It’s no secret, I wasn’t really a fan of the first two “Thor” movies. That’s not the case with the latest installment, though, as “Thor: Ragnarok” fires on all cylinders.
“Ragnarok” begins with the titular character Thor (Chris Hemsworth) searching for the mystical Infinity Stones and defeating monsters that have been rising up across the galaxy lately. The reason for the monsters returning is that Thor’s father is no longer in control of his homeland Asgard. Instead, it’s Thor’s brother Loki (Tom Hiddlleston) who took charge of the land.
After Thor calls out Loki for what he’s done, the two agree to find their father Odin (Anthony Hopkins). Unfortunately, Odin dies shortly after the two brothers find him. Making matters worse, Odin’s death allows his daughter Hela (Cate Blanchett) to escape an ancient prison and seek the throne of Asgard for herself.
I always felt that the first couple “Thor” movies took themselves a bit too seriously and that the romance between the main character and the character Jane wasn’t very compelling. Thankfully, “Ragnarok” opted to throw that out the window and instead be a fun team-up picture, not that different than the “Guardians of the Galaxy” movies.
While the movie does use the familiar concept of a ‘team-up’ story where a group of oddballs are brought together, though, it offers some uniqueness thanks to its more mystical and other worldly elements. These aspects are brought to the screen by showing more of Asgard’s lore and citizenry as well as displaying a whole new planet full of strange creatures and customs, making for a fascinating adventure.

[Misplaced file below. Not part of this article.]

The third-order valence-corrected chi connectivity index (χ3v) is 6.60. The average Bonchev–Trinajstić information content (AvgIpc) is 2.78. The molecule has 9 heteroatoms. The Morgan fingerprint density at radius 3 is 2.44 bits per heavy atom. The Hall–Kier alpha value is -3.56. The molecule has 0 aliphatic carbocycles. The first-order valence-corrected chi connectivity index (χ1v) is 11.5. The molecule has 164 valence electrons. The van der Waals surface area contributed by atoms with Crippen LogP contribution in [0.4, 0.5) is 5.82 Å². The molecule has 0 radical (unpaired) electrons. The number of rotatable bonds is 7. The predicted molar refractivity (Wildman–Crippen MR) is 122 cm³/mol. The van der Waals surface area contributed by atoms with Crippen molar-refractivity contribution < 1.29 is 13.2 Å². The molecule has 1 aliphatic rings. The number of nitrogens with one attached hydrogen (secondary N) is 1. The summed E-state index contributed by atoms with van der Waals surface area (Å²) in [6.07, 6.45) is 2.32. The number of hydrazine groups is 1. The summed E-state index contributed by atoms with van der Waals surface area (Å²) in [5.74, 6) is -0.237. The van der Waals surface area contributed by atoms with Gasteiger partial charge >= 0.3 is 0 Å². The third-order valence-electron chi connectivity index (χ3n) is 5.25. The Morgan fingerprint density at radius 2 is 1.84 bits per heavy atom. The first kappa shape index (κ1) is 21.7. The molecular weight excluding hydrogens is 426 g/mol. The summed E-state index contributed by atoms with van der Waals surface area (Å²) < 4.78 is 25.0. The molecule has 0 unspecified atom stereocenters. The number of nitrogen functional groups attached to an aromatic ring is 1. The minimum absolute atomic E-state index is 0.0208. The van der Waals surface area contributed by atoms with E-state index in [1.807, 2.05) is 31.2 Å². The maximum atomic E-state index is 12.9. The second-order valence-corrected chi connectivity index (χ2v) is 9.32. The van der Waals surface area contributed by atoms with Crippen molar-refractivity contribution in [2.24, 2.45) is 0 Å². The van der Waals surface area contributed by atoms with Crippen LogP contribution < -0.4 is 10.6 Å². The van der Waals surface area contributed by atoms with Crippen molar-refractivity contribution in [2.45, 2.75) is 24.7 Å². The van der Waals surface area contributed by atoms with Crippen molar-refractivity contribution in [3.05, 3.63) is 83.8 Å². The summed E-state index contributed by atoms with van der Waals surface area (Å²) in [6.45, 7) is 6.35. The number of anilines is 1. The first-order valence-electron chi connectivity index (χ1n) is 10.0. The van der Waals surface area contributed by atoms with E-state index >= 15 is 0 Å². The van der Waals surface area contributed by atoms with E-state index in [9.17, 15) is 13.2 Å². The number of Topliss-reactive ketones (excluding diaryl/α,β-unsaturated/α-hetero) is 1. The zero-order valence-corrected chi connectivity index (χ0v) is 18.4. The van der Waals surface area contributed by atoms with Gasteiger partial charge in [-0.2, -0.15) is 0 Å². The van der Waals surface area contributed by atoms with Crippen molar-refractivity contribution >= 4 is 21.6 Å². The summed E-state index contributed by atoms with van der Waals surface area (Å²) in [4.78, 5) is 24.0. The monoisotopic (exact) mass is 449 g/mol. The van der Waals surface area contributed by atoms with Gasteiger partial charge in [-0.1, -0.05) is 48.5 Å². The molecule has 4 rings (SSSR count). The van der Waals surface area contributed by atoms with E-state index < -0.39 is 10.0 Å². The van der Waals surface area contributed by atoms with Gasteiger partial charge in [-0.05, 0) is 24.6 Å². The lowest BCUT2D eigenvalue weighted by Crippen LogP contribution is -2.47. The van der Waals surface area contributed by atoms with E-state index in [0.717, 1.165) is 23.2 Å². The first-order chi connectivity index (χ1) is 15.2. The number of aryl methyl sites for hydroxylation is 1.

Maybe “Ragnarok’s” greatest strength, though, is the comedy, which shows up through almost the entire picture. The writing sets up a lot of funny moments and even makes jokes about some of the Marvel formula, with shots at things like what makes a hero and trying to control the Hulk. Even some of the simple sight gags and a few moments of slapstick are well executed with great setup.
Bringing it all together was the cast who really shine here. Hemsworth, who’s always been a nice fit in the role, does a wonderful job with the more comedic aspects. This is apparent from the excitement he has when he meets Hulk for the first time in the movie to when he’s captured earlier in the film and acts nonchalant about the ordeal. Just as solid were his more serious moments. The whole arc of Thor’s character has been accepting his role with Asgard and the power he posses, and Hemsworth once again captures the evolution of the character.
Also noticeable in the movie was Mark Ruffalo as Bruce Banner/Hulk. Ruffalo really nails the ‘fish out of water’ character, being on another world and all. He especially works when his character has to banter with Thor.
Speaking of banter, it also exists fantastically between Thor and Loki. Hiddleston and Hemsworth have already played in a few movies together in these roles and watching them reunite again was a treat.
As for the villains, meanwhile, Marvel provided a double whammy. First, there’s Jeff Goldblum playing the more comedic and charismatic Grandmaster, who organizes a tournament that both Thor and the Hulk compete in.
Goldblum brings a silly charm to the role and makes it work to his advantage. Cate Blanchett, meanwhile, is great as the cold, calculating Hela. A two-time Academy Award winner, Blanchett is of course on point here and it’s helped that her character has some solid motivation.
Stealing many scenes of this picture, though, was Tessa Thompson, who was incredible as the character Valkyrie. Thompson captured her characters humor, sass and heart exceptionally well and was easily one of the best parts of the picture.
“Thor: Ragnarok” has a lot going for it. The only issues with the movie are a few sequences where the film meanders a bit. This includes Thor meeting the other Marvel character Doctor Strange (Benedict Cumberbatch) and the exploits in the planet where Goldblum’s character reign supreme that go on a little too long. Otherwise, the flick is a fun time and in the upper echelon of Marvel movies. 4.5 out of 5.